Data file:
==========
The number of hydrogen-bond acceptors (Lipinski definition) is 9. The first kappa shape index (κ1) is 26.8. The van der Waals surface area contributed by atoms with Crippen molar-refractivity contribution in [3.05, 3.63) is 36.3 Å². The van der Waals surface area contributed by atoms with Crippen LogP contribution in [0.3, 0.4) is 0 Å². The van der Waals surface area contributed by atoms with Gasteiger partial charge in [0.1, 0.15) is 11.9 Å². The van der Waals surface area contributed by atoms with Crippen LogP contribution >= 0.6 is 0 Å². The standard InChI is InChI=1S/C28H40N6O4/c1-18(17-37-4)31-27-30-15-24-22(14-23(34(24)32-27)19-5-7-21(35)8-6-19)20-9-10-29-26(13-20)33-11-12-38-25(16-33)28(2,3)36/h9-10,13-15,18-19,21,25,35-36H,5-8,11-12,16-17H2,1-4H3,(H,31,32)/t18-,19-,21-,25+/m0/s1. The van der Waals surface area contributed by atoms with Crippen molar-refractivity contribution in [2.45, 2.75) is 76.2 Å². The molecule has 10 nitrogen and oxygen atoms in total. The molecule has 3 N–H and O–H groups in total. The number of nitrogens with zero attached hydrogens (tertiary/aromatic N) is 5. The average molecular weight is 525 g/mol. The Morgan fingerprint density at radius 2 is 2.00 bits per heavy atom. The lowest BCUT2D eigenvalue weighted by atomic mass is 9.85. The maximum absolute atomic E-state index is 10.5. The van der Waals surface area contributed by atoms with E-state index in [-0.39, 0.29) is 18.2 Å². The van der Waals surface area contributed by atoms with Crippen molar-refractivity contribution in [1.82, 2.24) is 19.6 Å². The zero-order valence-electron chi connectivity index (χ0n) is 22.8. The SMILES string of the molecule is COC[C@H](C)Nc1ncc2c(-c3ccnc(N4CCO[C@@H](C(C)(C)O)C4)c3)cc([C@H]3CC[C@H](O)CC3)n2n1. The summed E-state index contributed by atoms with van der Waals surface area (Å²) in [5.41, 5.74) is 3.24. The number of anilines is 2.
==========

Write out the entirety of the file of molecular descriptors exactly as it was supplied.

The number of hydrogen-bond acceptors (Lipinski definition) is 9. The first kappa shape index (κ1) is 26.8. The van der Waals surface area contributed by atoms with Crippen molar-refractivity contribution in [3.05, 3.63) is 36.3 Å². The van der Waals surface area contributed by atoms with Crippen LogP contribution in [0.3, 0.4) is 0 Å². The van der Waals surface area contributed by atoms with Gasteiger partial charge in [0.1, 0.15) is 11.9 Å². The van der Waals surface area contributed by atoms with Crippen LogP contribution >= 0.6 is 0 Å². The standard InChI is InChI=1S/C28H40N6O4/c1-18(17-37-4)31-27-30-15-24-22(14-23(34(24)32-27)19-5-7-21(35)8-6-19)20-9-10-29-26(13-20)33-11-12-38-25(16-33)28(2,3)36/h9-10,13-15,18-19,21,25,35-36H,5-8,11-12,16-17H2,1-4H3,(H,31,32)/t18-,19-,21-,25+/m0/s1. The van der Waals surface area contributed by atoms with Crippen molar-refractivity contribution in [2.45, 2.75) is 76.2 Å². The molecule has 10 nitrogen and oxygen atoms in total. The molecule has 3 N–H and O–H groups in total. The number of nitrogens with zero attached hydrogens (tertiary/aromatic N) is 5. The average molecular weight is 525 g/mol. The Morgan fingerprint density at radius 2 is 2.00 bits per heavy atom. The lowest BCUT2D eigenvalue weighted by atomic mass is 9.85. The maximum absolute atomic E-state index is 10.5. The van der Waals surface area contributed by atoms with E-state index in [-0.39, 0.29) is 18.2 Å². The van der Waals surface area contributed by atoms with Crippen molar-refractivity contribution in [1.82, 2.24) is 19.6 Å². The zero-order valence-electron chi connectivity index (χ0n) is 22.8. The SMILES string of the molecule is COC[C@H](C)Nc1ncc2c(-c3ccnc(N4CCO[C@@H](C(C)(C)O)C4)c3)cc([C@H]3CC[C@H](O)CC3)n2n1. The summed E-state index contributed by atoms with van der Waals surface area (Å²) in [5.41, 5.74) is 3.24. The number of anilines is 2.